Paddling the free-flowing White Salmon River

Blog post by Brett VandenHeuvel, Riverkeeper's Executive Director—

Kayakers passing through former Condit Dam site on the White Salmon River

We paddled between the high bedrock walls where the Condit Dam used to stand, yelled out a big cheer, eddied out on a gravel bar, and someone passed around a bottle of champagne. The dam is gone. The White Salmon runs free!

This was a thrilling moment for me and the two dozen people that ran the White Salmon soon after it opened on a cold November day. PacifiCorps blew a hole in the dam in October 2011, but just finished removing the dam itself and opened up public access this month.


When I say the dam is gone, I mean gone. Unless you look very closely, you don’t see any traces of it. PacifiCorps did a great job removing the dam. They should try it more often. In a few years, people will paddle through those bedrock walls without knowing where the dam sat. The river will redistribute sediment, plants will grow, and generation after generation of salmon will return. That’s the way it should be.

Long time coming

Splashing through the former Condit Dam site

The freeing of the White Salmon River did not come easy. For over 30 years, local citizens and Friends of the White Salmon River have pushed for a free-flowing river. There were public hearings, rallies, and songs to make the argument that Condit Dam should be removed. Other groups - American Rivers, American Whitewater, Friends of the Columbia Gorge - joined the fight along the way. Columbia Riverkeeper (then Columbia River United) and allies signed a settlement agreement in 1999 that required PacifiCorps to remove the dam. After additional delays not worth spilling ink over, PacifiCorps blasted the Condit Dam on October 25, 2011 and the river immediately started coughing our 100 years of sediment. Watch the dam explosion video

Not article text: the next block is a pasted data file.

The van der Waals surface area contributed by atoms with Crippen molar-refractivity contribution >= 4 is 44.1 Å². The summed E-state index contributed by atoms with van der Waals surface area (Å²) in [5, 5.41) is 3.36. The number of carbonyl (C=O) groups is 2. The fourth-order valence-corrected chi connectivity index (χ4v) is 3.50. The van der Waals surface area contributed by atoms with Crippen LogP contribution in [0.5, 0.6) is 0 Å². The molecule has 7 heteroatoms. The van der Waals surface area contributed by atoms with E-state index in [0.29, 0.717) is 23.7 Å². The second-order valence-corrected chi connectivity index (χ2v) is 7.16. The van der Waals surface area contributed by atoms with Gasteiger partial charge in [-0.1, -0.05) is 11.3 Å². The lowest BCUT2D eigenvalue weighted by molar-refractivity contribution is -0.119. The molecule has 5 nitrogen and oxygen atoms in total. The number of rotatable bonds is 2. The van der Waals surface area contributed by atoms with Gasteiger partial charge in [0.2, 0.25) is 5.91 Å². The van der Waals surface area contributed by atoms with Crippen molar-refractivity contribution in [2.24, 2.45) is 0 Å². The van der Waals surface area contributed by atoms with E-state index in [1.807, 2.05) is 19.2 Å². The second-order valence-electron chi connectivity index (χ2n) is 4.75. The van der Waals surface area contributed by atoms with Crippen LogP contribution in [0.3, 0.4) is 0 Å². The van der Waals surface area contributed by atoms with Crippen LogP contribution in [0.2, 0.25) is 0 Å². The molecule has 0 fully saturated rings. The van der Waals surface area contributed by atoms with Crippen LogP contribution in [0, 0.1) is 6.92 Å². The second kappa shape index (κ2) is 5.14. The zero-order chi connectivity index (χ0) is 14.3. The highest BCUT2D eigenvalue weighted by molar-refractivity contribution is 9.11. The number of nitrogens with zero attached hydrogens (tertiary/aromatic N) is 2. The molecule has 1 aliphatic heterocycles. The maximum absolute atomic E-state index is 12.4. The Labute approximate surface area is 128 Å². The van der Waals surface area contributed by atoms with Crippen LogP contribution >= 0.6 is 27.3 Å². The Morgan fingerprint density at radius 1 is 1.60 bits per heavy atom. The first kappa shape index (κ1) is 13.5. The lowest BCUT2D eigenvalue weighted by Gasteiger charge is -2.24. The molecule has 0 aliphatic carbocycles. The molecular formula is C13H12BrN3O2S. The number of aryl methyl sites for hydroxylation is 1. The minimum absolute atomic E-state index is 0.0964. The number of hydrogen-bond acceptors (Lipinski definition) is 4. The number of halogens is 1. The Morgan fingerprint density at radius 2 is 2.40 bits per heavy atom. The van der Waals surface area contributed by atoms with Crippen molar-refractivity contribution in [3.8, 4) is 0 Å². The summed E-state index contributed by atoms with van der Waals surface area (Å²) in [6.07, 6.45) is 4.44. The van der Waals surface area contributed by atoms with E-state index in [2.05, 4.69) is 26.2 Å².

See for yourself

The Narrows on the lower White Salmon River

On our trip down the White Salmon, Felt Soul Media filmmakers shot the scene of our rafts and kayaks paddling through the dam site. This exciting moment will be featured in Patagonia’s new film DamNation. Check out the trailer.

Thanks to Wet Planet Whitewater for organizing this historic paddle. Tom O’Keefe from American Whitewater wrote a piece on this trip, and describes this section if you want to try it yourself (“paddlers running this section of river should be solid class IV boaters comfortable running unfamiliar sections of river”).